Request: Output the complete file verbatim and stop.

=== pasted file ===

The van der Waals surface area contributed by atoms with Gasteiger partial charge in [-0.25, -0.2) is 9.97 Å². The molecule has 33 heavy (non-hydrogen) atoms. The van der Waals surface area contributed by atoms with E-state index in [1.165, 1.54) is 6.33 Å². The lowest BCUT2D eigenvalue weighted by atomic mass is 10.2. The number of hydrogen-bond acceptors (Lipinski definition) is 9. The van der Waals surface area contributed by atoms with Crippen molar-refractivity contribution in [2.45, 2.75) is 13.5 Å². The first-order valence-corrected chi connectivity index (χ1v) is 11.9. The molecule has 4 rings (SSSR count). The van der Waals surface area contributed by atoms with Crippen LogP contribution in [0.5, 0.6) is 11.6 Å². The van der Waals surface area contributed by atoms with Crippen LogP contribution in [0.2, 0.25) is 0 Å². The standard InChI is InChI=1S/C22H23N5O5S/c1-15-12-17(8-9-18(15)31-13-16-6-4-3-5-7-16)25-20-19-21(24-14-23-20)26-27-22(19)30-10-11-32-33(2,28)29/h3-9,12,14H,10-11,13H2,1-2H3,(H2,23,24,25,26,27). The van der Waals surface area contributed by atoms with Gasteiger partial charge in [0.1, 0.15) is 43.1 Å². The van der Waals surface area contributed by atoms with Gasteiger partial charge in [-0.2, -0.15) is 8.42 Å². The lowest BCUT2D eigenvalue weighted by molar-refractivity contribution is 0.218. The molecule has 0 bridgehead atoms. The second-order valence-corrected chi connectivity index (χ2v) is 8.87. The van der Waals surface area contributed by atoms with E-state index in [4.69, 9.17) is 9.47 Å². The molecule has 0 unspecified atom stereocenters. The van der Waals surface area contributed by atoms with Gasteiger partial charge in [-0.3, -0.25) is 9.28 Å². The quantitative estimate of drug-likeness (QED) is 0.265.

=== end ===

The van der Waals surface area contributed by atoms with Gasteiger partial charge in [-0.25, -0.2) is 9.97 Å². The molecule has 33 heavy (non-hydrogen) atoms. The van der Waals surface area contributed by atoms with E-state index in [1.165, 1.54) is 6.33 Å². The lowest BCUT2D eigenvalue weighted by atomic mass is 10.2. The number of hydrogen-bond acceptors (Lipinski definition) is 9. The van der Waals surface area contributed by atoms with Crippen molar-refractivity contribution in [2.45, 2.75) is 13.5 Å². The first-order valence-corrected chi connectivity index (χ1v) is 11.9. The molecule has 4 rings (SSSR count). The van der Waals surface area contributed by atoms with Crippen LogP contribution in [0.5, 0.6) is 11.6 Å². The van der Waals surface area contributed by atoms with Crippen LogP contribution in [0.2, 0.25) is 0 Å². The standard InChI is InChI=1S/C22H23N5O5S/c1-15-12-17(8-9-18(15)31-13-16-6-4-3-5-7-16)25-20-19-21(24-14-23-20)26-27-22(19)30-10-11-32-33(2,28)29/h3-9,12,14H,10-11,13H2,1-2H3,(H2,23,24,25,26,27). The van der Waals surface area contributed by atoms with Gasteiger partial charge in [0.1, 0.15) is 43.1 Å². The van der Waals surface area contributed by atoms with Gasteiger partial charge in [-0.2, -0.15) is 8.42 Å². The lowest BCUT2D eigenvalue weighted by molar-refractivity contribution is 0.218. The molecule has 0 bridgehead atoms. The second-order valence-corrected chi connectivity index (χ2v) is 8.87. The van der Waals surface area contributed by atoms with E-state index in [4.69, 9.17) is 9.47 Å². The molecule has 0 unspecified atom stereocenters. The van der Waals surface area contributed by atoms with Gasteiger partial charge in [-0.3, -0.25) is 9.28 Å². The quantitative estimate of drug-likeness (QED) is 0.265.